After my recent, hugely enjoyable, trip to Austria and attendance at the “notfallmedizin 2016” where, as well as doing a talk about FOAMed, I chaired a session on “Volume and Coagulation” I became aware that the view of our colleagues in mainland Europe about some aspects of resuscitation of traumatically injured patients may differ from ours in the UK. Reference was made there to the “European Guideline on management of major bleeding and coagulopathy follow trauma: 4th Edition” by some speakers and this was published a few days ago.
Spanning 55 pages and with 677 references this a comprehensive document that makes 39 recommendations, each of which are graded from 1A (Strong recommendation) across six categories to 2C (Weak recommendation).
Before going any further it is worth noting who the panel were who drew up these guidelines and their methods for doing so. This iteration of guideline has been formulated over about 18 months of remote telephone or internet based meetings, “extensive electronic communication” and one face to face conference in April 2015 where the wording of each recommendation was finalised. The group of 19 members included representatives from, and was endorsed by, several European societies including the European Society for Emergency Medicine and one of the authors was the UK’s very own Tim Coats, Professor of EM in Leicester and lead author on CRASH-2.
Many of the recommendations are not controversial: time between injury and bleeding control should be minimised (1B); use of tourniquets to stop life threatening bleeding (1B); avoidance of hypoxaemia (1A) for example, but the recommendation for choice of resuscitation fluid will come as a surprise to many UK readers.
Recommendation 16 We recommend that fluid therapy using isotonic crystalloid solutions be initiated in the hypotensive bleeding patient (Grade 1A – Strong recommendation/High quality evidence). This is in direct opposition to the guidance issued by NICE only a few months ago where recommendation 1.5.22 states “in pre-hospital settings only use crystalloids to replace fluid volume in patients with active bleeding if blood components are not available” and 1.5.23 goes on to say “in hospital settings do not use crystalloids for patients with active bleeding”.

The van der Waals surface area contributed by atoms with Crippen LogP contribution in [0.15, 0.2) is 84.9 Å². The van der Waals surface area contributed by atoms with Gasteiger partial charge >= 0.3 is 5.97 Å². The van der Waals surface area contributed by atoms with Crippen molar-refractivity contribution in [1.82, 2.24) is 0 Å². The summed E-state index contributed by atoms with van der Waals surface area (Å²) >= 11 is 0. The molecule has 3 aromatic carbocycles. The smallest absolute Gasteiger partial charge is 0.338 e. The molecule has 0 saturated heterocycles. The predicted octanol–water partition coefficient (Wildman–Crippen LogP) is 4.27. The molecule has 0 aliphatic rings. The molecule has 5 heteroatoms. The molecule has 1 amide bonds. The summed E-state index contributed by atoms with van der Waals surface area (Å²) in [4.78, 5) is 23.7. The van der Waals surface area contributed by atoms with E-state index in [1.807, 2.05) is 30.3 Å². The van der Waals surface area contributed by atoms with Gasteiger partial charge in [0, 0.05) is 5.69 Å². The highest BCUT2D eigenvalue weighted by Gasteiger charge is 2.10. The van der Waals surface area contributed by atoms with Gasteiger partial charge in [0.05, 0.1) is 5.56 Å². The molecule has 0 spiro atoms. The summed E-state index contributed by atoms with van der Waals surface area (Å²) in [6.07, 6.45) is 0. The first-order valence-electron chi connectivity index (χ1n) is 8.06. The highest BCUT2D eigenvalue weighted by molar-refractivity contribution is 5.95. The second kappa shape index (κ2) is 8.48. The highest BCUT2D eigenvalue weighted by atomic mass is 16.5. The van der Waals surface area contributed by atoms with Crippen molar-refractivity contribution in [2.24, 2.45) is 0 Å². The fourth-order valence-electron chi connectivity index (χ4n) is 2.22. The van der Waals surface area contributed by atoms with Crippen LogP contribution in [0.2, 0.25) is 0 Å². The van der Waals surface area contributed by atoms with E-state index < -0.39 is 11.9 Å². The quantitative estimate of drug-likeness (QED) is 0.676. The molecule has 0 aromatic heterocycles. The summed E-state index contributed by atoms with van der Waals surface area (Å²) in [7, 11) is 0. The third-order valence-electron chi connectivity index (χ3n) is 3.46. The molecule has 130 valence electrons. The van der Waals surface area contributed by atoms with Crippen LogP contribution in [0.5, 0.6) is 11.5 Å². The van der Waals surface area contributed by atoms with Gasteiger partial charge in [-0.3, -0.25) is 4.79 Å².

Speaking to delegates in Austria it seemed that there is a real difference of opinion between “mainland Europe” and the UK, US and Australasia about which approach is correct. The explanatory paragraph in the European guideline doesn’t even talk about the use of blood products, but rather discusses the relative merits of which crystalloid should be used and whether colloids are an option – something that Karim Brohi (one of the UK’s leading voices on trauma management) would seemingly definitely not endorse….
To be fair the European guideline does go on, in a section called “initial coagulation resuscitation” to recommend “In the initial management of patients with expected massive haemorrhage we recommend one of two strategies: plasma (FFP or pathogen inactivated plasma) in a plasma-RBC ratio of 1:2 as needed (1B) or Fibrinogen concentrate and RBC according to Hb level (1C)”, but this seems to be mainly concerned with the correction of clotting abnormalities rather than volume resuscitation.
The other recommendation, related again to volume and BP management, that may not sit easily is number 15: “in the presence of life-threatening hypotension we recommend administration of vasopressors in addition to fluids to maintain target arterial pressure.” These agents are not mentioned at all in the NICE guidance and as a Trauma Team Leader I have definitely been directing my management of the hypotensive, bleeding patient towards volume replacement rather than vasopressor use.
A significant portion of the European guideline is focussed on the correction of coagulation disorders and it makes some excellent recommendations about targeting therapies to maintain clotting. Many of these aspects often fall outside the remit of the Emergency Physician, as these patients are often on their way to theatre before initial blood test results are known, but I am sure that as we move point of care testing into the resus room correction of coagulopathy will become more of a focus for trauma team leaders.